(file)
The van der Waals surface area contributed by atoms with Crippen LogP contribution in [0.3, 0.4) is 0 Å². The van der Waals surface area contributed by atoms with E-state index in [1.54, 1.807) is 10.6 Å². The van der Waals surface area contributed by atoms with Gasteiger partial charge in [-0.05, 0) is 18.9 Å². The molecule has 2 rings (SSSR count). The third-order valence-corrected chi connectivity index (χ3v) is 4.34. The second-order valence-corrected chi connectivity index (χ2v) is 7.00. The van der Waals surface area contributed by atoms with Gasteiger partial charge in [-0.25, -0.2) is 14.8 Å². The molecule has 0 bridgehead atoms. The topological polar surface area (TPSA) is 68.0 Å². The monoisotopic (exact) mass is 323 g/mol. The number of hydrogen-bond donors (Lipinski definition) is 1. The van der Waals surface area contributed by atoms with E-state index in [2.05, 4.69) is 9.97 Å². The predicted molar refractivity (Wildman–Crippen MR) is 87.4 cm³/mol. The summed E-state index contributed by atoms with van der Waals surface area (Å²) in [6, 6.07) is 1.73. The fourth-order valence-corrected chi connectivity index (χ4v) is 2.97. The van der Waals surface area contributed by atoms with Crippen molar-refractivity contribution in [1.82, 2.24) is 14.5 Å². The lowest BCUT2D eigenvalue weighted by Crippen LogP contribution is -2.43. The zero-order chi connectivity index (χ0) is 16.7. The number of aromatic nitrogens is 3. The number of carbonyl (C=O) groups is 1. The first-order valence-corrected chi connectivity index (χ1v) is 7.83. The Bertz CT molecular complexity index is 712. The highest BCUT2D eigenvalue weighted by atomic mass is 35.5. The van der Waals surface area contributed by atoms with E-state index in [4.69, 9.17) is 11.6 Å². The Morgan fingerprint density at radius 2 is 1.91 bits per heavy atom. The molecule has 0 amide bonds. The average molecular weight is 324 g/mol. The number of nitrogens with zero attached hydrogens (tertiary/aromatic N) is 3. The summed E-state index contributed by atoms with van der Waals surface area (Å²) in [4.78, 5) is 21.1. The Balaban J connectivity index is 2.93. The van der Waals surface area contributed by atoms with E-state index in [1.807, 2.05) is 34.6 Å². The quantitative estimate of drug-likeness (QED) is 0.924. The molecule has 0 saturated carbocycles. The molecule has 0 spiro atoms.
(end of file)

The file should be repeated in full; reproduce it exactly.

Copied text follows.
The van der Waals surface area contributed by atoms with Crippen LogP contribution in [0.3, 0.4) is 0 Å². The van der Waals surface area contributed by atoms with E-state index in [1.54, 1.807) is 10.6 Å². The van der Waals surface area contributed by atoms with Gasteiger partial charge in [-0.05, 0) is 18.9 Å². The molecule has 2 rings (SSSR count). The third-order valence-corrected chi connectivity index (χ3v) is 4.34. The second-order valence-corrected chi connectivity index (χ2v) is 7.00. The van der Waals surface area contributed by atoms with Gasteiger partial charge in [-0.25, -0.2) is 14.8 Å². The molecule has 0 bridgehead atoms. The topological polar surface area (TPSA) is 68.0 Å². The monoisotopic (exact) mass is 323 g/mol. The number of hydrogen-bond donors (Lipinski definition) is 1. The van der Waals surface area contributed by atoms with E-state index in [2.05, 4.69) is 9.97 Å². The predicted molar refractivity (Wildman–Crippen MR) is 87.4 cm³/mol. The summed E-state index contributed by atoms with van der Waals surface area (Å²) in [6, 6.07) is 1.73. The fourth-order valence-corrected chi connectivity index (χ4v) is 2.97. The van der Waals surface area contributed by atoms with Crippen molar-refractivity contribution in [1.82, 2.24) is 14.5 Å². The lowest BCUT2D eigenvalue weighted by Crippen LogP contribution is -2.43. The zero-order chi connectivity index (χ0) is 16.7. The number of aromatic nitrogens is 3. The number of carbonyl (C=O) groups is 1. The first-order valence-corrected chi connectivity index (χ1v) is 7.83. The Bertz CT molecular complexity index is 712. The highest BCUT2D eigenvalue weighted by atomic mass is 35.5. The van der Waals surface area contributed by atoms with E-state index in [4.69, 9.17) is 11.6 Å². The Morgan fingerprint density at radius 2 is 1.91 bits per heavy atom. The molecule has 0 amide bonds. The average molecular weight is 324 g/mol. The number of nitrogens with zero attached hydrogens (tertiary/aromatic N) is 3. The summed E-state index contributed by atoms with van der Waals surface area (Å²) in [4.78, 5) is 21.1. The Balaban J connectivity index is 2.93. The van der Waals surface area contributed by atoms with E-state index in [1.807, 2.05) is 34.6 Å². The quantitative estimate of drug-likeness (QED) is 0.924. The molecule has 0 saturated carbocycles. The molecule has 0 spiro atoms.